(Image source from: Los Angeles Times)
The 92nd Scripps National Spelling Bee is underway and before the day of the finale, here is a phenomenal detail of Indian Americans winning every Scripps National Spelling Bee since 1998.
Spelling bees have become a vital part of the Indian American experience. Although only a handful of the 4.4 million Indian Americans become elite spellers, the intense way they meet the challenge is transforming this quintessential American activity.
The U.S. can lay claim to inventing the term “spelling bee,” which first appeared in print in 1875. But when the bee marks its 100th birthday in 2025, Indian Americans will get the credit for turning to spell into a highly competitive sport.
Indian American spellers often say the documentary “Spellbound” inspired them to treat the dictionary as less-than-casual reading. When the film showed Nupur Lala winning the 1999 national bee - with the word “logorrhea” - many of them decided to compete.
As an anthropologist doing research on the bee over six years, I kept hearing the same sentiment over and over: “If she can do it, we can do it.” But Indian American interest in competitive spelling predates “Spellbound.”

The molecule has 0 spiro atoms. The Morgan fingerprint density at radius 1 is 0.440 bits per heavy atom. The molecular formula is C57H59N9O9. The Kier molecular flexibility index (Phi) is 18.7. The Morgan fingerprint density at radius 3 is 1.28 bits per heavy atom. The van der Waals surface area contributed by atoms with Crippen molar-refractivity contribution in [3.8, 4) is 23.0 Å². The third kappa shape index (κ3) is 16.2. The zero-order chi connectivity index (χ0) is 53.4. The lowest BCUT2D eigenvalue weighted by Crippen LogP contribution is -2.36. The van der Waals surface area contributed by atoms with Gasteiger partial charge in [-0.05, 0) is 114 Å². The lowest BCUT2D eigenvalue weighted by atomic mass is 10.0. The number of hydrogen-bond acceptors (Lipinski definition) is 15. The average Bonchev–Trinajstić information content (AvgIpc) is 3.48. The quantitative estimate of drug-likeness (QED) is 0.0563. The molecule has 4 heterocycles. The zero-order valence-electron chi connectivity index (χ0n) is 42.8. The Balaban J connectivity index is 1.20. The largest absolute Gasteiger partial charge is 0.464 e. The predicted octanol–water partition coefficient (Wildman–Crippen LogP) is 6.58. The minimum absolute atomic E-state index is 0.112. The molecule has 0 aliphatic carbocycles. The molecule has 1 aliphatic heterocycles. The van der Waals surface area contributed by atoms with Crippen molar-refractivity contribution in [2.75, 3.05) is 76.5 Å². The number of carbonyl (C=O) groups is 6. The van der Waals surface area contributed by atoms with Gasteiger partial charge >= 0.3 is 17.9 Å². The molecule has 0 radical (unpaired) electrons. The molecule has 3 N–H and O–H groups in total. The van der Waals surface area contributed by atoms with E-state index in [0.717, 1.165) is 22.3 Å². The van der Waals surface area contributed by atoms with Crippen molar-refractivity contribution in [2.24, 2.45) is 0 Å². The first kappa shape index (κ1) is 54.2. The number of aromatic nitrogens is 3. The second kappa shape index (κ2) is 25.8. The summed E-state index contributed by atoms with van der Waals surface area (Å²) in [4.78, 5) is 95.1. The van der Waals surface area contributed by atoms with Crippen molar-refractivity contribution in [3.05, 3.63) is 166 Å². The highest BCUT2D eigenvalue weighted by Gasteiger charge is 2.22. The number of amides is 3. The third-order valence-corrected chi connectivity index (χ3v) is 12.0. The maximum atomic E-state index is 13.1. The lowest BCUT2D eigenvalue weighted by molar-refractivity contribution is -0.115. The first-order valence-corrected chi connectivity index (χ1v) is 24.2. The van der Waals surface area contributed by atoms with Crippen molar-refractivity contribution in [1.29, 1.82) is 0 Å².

Nearly every Indian American speller who has won the National Spelling Bee over the last decade has also won or done well in the South Asian Spelling Bee, founded in 2008 and run by a public relations firm. The contest has its roots in a brainstorming session for an event that would draw South Asian American consumers. State Farm and MetLife have served as title sponsors.
Competing in bees also allows these young word nerds to make a vast social network of friends who also love spelling.
Since 1993, the nonprofit North South Foundation has enrolled Indian American children in a variety of bees, including spelling, vocabulary, math, and geography. The 92 nationwide chapters were founded through word of mouth with no marketing or publicity - evidence of how this immigrant community shares information and knowledge about academic enrichment activities. More than 16,000 students compete each year.
It’s no secret that parents of Indian American elite spellers are deeply involved in their children’s spelling success, including paying for coaches and quizzing them for hours a day. This phenomenon was documented in the 2018 documentary “Breaking the Bee,” which showcased how Indian American competitors had come to dominate the event.
In 2013, after five straight years of Indian American winners and endless onstage spelling rounds that made for tedious TV viewing, a computerized vocabulary test was instituted to pare the field and determine who would advance to the later rounds. Yet from 2014 through 2016, three sets of Indian Americans became co-champions.
By Sowmya Sangam